State and federal tax policies have a huge impact on how much land we’re able to protect.
Tax incentives for land conservation offset part of the loss in property value when a landowner donates an easement, which makes conservation a viable option for more landowners. Tax incentives for voluntary land conservation have proven to help land trusts to protect over 50 million acres nationwide.
Federal Income Tax Benefits
One of the most significant tax incentives is the federal income tax deduction, which Congress made permanent in 2015. This powerful tool allows modest-income donors to receive greater credit for donating a very valuable conservation easement on property they own. With the enhanced incentive in place, the pace of conservation exceeds one million acres per year!
Estate Tax Benefits
Estate tax incentives are another important consideration for many landowners — especially farm and ranch families, who can be hard hit by estate taxes. In some cases, estate taxes force families to subdivide or sell their land. Estate tax incentives for conservation create an alternative, which can help to keep land intact, in production, and in the family. See this page at the Land Trust Alliance for ways conserving your land can help your estate taxes.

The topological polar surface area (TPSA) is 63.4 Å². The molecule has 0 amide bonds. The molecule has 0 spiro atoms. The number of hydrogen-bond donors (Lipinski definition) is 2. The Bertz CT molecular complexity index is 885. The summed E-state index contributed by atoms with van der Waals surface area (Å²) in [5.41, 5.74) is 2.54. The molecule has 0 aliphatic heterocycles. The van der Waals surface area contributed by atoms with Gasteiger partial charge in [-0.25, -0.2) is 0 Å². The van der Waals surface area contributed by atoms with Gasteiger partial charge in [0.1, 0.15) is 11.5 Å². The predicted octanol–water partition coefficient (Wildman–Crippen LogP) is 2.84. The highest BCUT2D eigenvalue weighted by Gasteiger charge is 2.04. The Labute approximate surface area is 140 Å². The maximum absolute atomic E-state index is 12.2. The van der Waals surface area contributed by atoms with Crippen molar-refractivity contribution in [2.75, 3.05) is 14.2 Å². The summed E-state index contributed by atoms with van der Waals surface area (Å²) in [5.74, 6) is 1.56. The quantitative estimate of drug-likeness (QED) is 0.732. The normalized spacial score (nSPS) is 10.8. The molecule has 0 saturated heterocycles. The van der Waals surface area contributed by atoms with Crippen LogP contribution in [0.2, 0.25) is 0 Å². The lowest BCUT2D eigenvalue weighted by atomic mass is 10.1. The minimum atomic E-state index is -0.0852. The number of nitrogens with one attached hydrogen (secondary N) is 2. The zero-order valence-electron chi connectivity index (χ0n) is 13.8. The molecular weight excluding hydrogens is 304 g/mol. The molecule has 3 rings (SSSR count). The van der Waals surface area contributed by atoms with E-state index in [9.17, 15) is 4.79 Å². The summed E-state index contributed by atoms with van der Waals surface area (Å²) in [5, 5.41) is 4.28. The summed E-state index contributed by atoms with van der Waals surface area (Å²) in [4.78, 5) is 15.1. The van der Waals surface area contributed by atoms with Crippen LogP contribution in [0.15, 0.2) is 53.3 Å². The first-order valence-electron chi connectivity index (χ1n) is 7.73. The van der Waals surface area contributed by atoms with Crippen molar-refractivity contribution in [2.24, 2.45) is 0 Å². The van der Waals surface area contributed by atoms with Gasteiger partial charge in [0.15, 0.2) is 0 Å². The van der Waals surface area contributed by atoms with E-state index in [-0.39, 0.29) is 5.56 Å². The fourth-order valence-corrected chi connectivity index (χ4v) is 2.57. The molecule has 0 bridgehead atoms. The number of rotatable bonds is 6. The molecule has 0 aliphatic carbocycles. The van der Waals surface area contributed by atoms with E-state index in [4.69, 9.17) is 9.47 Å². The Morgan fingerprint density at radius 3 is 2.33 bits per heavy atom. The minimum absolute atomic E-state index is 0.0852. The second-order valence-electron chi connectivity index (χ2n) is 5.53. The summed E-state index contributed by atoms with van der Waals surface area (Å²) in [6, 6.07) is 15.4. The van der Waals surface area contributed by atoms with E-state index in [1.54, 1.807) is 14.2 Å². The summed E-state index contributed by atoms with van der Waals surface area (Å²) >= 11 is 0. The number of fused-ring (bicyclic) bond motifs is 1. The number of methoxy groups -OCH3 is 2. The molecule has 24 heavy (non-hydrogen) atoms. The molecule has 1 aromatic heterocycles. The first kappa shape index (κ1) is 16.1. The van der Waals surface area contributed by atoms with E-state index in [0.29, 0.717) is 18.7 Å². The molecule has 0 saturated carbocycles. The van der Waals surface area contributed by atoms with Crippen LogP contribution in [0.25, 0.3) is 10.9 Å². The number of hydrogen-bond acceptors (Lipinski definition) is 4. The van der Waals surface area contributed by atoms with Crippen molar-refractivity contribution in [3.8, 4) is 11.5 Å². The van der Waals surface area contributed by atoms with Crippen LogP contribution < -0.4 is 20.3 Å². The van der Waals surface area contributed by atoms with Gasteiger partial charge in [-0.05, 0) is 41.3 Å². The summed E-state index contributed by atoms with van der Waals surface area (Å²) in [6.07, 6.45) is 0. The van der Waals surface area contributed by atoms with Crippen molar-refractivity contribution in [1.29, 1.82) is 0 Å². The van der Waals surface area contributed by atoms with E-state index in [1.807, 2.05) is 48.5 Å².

State and Local Tax Benefits
Sixteen states offers some form of tax credit for conservation easements, in addition to the federal income tax credit. Iowa is one of those, with a 20-year tax credit for land and easement donations. The incentive is a 50 percent tax credit up to a maximum value of a $200,000 land or easement donation (resulting in a maximum of $100,000 in tax credits) to be utilized up to 20 years.
Sometimes, donating an easement may reduce a landowner’s property taxes. However, that depends on local and state laws where they live. The simplest form of property tax benefit is that a conservation easement usually reduces the value of the property— which may mean that there’s less property tax to pay and in SILT’s case, keeping it zoned as agriculture.